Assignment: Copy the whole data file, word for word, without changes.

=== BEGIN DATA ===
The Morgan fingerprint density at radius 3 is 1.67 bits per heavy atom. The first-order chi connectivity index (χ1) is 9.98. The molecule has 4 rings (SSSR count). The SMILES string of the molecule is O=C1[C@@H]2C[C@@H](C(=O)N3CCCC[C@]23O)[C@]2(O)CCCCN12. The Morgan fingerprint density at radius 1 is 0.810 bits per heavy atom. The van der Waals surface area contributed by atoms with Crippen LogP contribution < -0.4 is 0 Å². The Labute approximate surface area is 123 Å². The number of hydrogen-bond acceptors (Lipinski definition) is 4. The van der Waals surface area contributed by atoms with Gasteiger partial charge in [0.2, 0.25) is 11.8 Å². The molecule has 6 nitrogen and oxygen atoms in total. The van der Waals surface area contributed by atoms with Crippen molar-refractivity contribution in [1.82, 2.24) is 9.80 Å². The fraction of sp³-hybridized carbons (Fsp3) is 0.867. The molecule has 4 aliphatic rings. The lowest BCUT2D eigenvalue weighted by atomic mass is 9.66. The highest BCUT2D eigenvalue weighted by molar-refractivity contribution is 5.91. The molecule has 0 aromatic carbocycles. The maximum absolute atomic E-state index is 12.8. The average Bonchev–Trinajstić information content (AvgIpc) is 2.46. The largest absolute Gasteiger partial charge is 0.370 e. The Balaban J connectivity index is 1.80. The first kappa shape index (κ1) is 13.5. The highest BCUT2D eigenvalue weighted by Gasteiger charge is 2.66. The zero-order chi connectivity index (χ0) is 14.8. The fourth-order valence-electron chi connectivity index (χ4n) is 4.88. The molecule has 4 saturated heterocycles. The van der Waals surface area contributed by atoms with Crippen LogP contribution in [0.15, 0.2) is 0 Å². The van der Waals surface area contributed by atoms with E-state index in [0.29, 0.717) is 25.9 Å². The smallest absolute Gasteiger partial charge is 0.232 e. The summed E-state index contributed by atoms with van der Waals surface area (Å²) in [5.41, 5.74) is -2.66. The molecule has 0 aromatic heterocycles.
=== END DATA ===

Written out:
The Morgan fingerprint density at radius 3 is 1.67 bits per heavy atom. The first-order chi connectivity index (χ1) is 9.98. The molecule has 4 rings (SSSR count). The SMILES string of the molecule is O=C1[C@@H]2C[C@@H](C(=O)N3CCCC[C@]23O)[C@]2(O)CCCCN12. The Morgan fingerprint density at radius 1 is 0.810 bits per heavy atom. The van der Waals surface area contributed by atoms with Crippen LogP contribution < -0.4 is 0 Å². The Labute approximate surface area is 123 Å². The number of hydrogen-bond acceptors (Lipinski definition) is 4. The van der Waals surface area contributed by atoms with Gasteiger partial charge in [0.2, 0.25) is 11.8 Å². The molecule has 6 nitrogen and oxygen atoms in total. The van der Waals surface area contributed by atoms with Crippen molar-refractivity contribution in [1.82, 2.24) is 9.80 Å². The fraction of sp³-hybridized carbons (Fsp3) is 0.867. The molecule has 4 aliphatic rings. The lowest BCUT2D eigenvalue weighted by atomic mass is 9.66. The highest BCUT2D eigenvalue weighted by molar-refractivity contribution is 5.91. The molecule has 0 aromatic carbocycles. The maximum absolute atomic E-state index is 12.8. The average Bonchev–Trinajstić information content (AvgIpc) is 2.46. The largest absolute Gasteiger partial charge is 0.370 e. The Balaban J connectivity index is 1.80. The first kappa shape index (κ1) is 13.5. The highest BCUT2D eigenvalue weighted by Gasteiger charge is 2.66. The zero-order chi connectivity index (χ0) is 14.8. The fourth-order valence-electron chi connectivity index (χ4n) is 4.88. The molecule has 4 saturated heterocycles. The van der Waals surface area contributed by atoms with Crippen LogP contribution in [0.15, 0.2) is 0 Å². The van der Waals surface area contributed by atoms with E-state index in [0.29, 0.717) is 25.9 Å². The smallest absolute Gasteiger partial charge is 0.232 e. The summed E-state index contributed by atoms with van der Waals surface area (Å²) in [5.41, 5.74) is -2.66. The molecule has 0 aromatic heterocycles.